"I'm sorry that I'm so late, dearest, am I forgiven?"

She stood to meet him. "Always."

When he kissed her, she could taste the wine. He tried to untie the
ribbons on her nightgown and fumbled with them. She knew that he had
gotten drunk and was hurt that he had been drinking instead of with
her, but immediately forgave him. He was a man and he was leaving so
very soon. She wasn't the only one who wanted him.

He was becoming frustrated with the ties when her hands gently
brushed his away as Maria opened them herself. He felt her undo his
cravat and his waistcoat. He noticed that his coat was gone and was
relieved to see it on the chair, not remembering it being removed.

He thought that he should do something gallant, so he bent enough to
slip his arms around her and lift her to the bed. She was heavy and
he hoped that she didn't notice that he had to strain to do so.

Sometimes he wondered why sex had never been all that important to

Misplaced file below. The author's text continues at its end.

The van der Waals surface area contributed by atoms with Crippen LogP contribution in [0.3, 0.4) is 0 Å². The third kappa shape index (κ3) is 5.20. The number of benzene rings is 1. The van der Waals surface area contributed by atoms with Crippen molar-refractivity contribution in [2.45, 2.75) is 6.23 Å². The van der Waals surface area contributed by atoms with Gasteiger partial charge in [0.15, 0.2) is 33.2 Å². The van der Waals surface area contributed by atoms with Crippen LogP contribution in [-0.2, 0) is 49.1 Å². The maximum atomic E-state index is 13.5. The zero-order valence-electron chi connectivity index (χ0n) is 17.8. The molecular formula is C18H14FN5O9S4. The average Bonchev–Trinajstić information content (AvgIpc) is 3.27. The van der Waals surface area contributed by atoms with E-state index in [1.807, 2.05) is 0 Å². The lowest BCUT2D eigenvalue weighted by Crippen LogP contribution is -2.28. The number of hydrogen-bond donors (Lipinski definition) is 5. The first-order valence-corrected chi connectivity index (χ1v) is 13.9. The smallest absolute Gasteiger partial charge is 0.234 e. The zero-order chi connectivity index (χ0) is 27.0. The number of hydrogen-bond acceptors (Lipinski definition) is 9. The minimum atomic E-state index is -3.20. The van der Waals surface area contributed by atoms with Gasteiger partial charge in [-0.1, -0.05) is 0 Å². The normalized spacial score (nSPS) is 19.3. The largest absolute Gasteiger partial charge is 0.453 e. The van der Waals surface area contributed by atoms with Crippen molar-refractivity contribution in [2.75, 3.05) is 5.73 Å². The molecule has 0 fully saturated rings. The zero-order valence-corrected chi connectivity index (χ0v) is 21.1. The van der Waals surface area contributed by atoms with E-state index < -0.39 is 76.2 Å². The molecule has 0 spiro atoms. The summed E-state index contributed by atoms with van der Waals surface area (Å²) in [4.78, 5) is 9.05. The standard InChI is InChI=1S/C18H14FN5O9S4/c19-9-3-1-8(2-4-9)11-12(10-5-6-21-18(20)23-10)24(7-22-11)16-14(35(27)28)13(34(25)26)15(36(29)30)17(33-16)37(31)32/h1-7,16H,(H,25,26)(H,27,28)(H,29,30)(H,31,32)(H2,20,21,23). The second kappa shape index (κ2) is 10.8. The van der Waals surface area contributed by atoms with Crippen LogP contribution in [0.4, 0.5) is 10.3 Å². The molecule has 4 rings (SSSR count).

him. Oh he liked it as well as any man, Lord knows it felt good, but
it wasn't something he couldn't put out of his mind when need be. Not
like the other men on the ships, it seemed that was all they ever
talked or thought about.

Later, collapsed on her, his breath coming in gasps, he finally
managed to regain enough of his mind to ask if she was all right, to
say he hoped it hadn't hurt too much.

The gratitude in her reply almost broke his heart.

Carefully lying beside her, his hand on her belly, he kissed her
gently. Thanking her, making sure she was all right, he gave in to

Twice that night he woke again, each time taking her. If she minded
being woken, she didn't admit it. If she were too sore to have him
again, she wouldn't let on.

The next morning, eating the breakfast that Maria's mother had
actually, to their surprise, served them in bed, he had looked at his
wife and regarded her kindly.

He wouldn't love her, in fact he didn't think it possible that he
would ever love Maria, but he would only be back now and then.

He knew that his true wife, his real lover and mistress was the sea.

This would be enough for him on land.